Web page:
What do you think of when you look at the genealogies in the Bible? Do they excite you or bore you? For me, these genealogies have been easy to skip over or just read through quickly. They don’t always mean much to me, especially the ones in the Old Testament. A few have even seemed confusing.
In Jesus’ genealogy, I at least recognize some of the names, but it’s still not the most interesting part of his story. Granted, I do appreciate the fact that sinners and women are included in the genealogy of Jesus. Not everyone in his family was righteous or holy, which makes Jesus seem more approachable, more like us. I don’t know anyone who has a perfect family, and it’s nice to see this reflected in Jesus’ family as well.
Even with that, sometimes I wonder why so many genealogies are included in the Bible. Are they really that important? Do we really need to know who all Jesus’ ancestors were?
Second Timothy 3:16 tells us that all scripture is God breathed and useful. With that in mind, I recently heard about people in another country coming to faith in Jesus because of his genealogy. I was surprised by that. They had heard the Gospel for the first time and that is what stood out as most important to them. According to Morgan Jackson of Faith Comes by Hearing, Jesus is the person with the most important genealogy these people had heard. It’s fascinating to hear Morgan Jackson talk about it. If you’re interested, you can check out a short video at https://www.youtube.com/watch?v=BrqxLUPbDkY.
These people live in an oral culture, where what you have accomplished is not as important as who you are and who your family is. In America, that can be hard to understand. Here, people’s family lines don’t mean as much to us as their accomplishments. We focus on education or successes that they have had as individuals, with the occasional exceptions. I often forget when I’m reading the Bible that the original intended audience had a very different culture from my own. There isn’t necessarily anything wrong with that fact, but it’s something I need to remember.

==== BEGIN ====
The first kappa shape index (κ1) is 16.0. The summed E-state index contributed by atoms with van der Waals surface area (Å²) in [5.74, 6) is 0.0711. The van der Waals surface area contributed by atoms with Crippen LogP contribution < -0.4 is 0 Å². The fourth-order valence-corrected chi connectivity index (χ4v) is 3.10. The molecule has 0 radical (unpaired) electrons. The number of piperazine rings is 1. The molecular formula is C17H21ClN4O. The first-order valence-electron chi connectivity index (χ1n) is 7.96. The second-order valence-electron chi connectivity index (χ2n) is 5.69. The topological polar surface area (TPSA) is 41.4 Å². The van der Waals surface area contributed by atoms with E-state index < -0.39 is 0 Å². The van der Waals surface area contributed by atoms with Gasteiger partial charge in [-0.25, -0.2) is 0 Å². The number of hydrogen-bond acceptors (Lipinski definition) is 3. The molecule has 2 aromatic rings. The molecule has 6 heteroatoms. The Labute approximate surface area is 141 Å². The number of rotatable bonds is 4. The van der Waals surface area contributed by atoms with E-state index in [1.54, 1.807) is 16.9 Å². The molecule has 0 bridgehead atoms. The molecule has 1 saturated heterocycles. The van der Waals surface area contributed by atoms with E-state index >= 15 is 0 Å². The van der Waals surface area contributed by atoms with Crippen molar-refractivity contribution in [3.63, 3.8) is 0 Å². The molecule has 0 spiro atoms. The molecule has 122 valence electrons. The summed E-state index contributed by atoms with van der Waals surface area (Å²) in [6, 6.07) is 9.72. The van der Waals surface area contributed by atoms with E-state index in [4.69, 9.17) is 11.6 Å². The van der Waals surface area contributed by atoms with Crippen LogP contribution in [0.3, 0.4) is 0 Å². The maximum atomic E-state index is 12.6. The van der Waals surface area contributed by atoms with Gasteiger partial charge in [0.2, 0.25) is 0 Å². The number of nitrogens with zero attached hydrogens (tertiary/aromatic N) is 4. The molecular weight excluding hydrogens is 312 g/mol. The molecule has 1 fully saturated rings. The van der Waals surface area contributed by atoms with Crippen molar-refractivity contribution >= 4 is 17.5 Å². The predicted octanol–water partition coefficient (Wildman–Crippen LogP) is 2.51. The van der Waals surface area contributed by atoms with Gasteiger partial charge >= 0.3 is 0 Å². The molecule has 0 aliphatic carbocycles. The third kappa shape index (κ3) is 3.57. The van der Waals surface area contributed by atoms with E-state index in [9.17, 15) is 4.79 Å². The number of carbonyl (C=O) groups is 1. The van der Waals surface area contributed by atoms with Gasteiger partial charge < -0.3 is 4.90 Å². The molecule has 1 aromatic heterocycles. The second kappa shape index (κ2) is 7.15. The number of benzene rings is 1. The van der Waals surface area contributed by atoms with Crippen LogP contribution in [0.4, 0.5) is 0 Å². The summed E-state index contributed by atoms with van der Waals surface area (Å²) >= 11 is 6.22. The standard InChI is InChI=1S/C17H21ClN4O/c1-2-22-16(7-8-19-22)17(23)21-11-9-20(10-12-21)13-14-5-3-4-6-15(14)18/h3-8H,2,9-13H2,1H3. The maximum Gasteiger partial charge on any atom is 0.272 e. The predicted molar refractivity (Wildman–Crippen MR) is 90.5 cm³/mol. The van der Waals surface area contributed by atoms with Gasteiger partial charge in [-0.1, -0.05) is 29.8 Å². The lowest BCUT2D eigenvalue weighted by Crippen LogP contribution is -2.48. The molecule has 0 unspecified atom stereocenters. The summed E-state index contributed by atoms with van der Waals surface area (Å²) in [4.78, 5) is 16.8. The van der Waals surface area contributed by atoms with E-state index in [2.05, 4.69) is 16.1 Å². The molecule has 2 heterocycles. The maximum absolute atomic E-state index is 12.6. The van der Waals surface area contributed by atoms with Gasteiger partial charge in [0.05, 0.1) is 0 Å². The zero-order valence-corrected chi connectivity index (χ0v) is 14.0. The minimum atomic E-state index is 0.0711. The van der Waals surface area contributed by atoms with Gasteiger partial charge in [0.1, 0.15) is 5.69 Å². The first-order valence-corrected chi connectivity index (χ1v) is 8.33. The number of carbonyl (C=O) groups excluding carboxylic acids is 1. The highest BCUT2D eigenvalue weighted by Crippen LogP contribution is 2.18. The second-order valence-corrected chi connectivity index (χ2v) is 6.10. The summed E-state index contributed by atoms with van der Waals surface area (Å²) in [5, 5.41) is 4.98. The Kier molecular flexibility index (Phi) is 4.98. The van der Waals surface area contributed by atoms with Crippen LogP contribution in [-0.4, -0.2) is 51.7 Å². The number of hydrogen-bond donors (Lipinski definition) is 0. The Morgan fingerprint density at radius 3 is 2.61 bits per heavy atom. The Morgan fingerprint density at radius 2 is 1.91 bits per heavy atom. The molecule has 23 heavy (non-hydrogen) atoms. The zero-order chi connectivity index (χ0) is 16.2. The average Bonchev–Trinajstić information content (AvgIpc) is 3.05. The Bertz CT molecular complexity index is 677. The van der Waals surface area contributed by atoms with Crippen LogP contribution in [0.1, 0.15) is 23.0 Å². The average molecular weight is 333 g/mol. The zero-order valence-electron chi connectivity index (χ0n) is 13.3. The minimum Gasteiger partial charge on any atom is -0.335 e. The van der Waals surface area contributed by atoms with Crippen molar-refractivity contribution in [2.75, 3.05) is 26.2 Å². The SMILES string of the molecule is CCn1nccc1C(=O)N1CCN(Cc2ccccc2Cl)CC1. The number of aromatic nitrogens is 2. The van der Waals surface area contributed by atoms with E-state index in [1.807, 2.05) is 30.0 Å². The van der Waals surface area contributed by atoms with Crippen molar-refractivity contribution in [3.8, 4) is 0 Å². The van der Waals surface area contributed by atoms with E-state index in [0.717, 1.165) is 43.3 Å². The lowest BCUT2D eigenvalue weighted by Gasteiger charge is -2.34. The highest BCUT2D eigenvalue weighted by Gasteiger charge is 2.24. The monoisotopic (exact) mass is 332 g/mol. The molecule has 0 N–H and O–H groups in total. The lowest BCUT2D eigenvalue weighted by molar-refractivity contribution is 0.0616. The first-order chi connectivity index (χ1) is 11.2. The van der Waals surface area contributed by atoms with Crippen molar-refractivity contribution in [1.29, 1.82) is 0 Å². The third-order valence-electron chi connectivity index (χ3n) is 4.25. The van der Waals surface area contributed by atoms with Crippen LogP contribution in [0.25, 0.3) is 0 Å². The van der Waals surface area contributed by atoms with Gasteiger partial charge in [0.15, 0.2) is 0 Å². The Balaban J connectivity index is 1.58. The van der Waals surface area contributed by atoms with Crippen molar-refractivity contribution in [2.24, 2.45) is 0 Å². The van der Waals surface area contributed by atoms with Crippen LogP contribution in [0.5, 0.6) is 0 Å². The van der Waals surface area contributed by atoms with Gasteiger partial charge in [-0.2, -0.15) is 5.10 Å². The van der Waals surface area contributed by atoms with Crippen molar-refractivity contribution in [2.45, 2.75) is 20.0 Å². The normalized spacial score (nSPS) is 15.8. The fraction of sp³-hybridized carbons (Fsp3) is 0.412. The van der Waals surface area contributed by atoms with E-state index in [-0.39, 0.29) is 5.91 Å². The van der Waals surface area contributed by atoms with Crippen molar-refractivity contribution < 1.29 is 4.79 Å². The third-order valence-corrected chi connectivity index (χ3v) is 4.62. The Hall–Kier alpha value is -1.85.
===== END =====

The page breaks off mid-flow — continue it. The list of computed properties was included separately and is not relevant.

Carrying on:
The Bible wasn’t written to people in a Western culture who are educated and have access to the Bible in print form. The Jewish culture was an oral culture as well. The Old Testament describes people listening to the Law when it was first given to them (Exodus 34) and after their return from exile (Nehemiah 8). In Deuteronomy 31, Moses commanded the Levites to read the Law out loud to the people. The only way most of them ever heard the words of the Bible was through listening to them being spoken.
For this reason, genealogies were important to the Jewish people. When the Israelites were returning from the Babylonian exile during the time of Ezra and Nehemiah, they used genealogies to prove their ancestry. Some people were excluded from the priesthood because they couldn’t demonstrate that they belonged to the line of priests (Neh 7:63-64; Ezra 2:59-63).
The fact that people have placed their faith in Jesus based on his genealogy brings a whole new reality to the truth that all scripture is God breathed and useful. Hopefully, the genealogies in the Bible will bring something else to mind now for me and for you. God can use scripture in my life and use all parts of it to speak to me. But just because I don’t understand it all doesn’t mean someone else doesn’t.
It makes me wonder what else in the Bible I have not understood that might mean a lot to other people. It’s good to continue to grow and learn about God in whatever way that comes. For me, this time it was learning that people have actually been saved through learning about Jesus’ genealogy. This reality makes me realize how much more I should be trusting God. This showed me that God really does know what he is doing and why he put certain things in the Bible.
What about you? Where do you need to trust God more?
Rachel Roen enjoys learning, traveling, and spending time with friends. She recently completed her master’s degree in strategic leadership and is looking forward to the next adventure God has in store.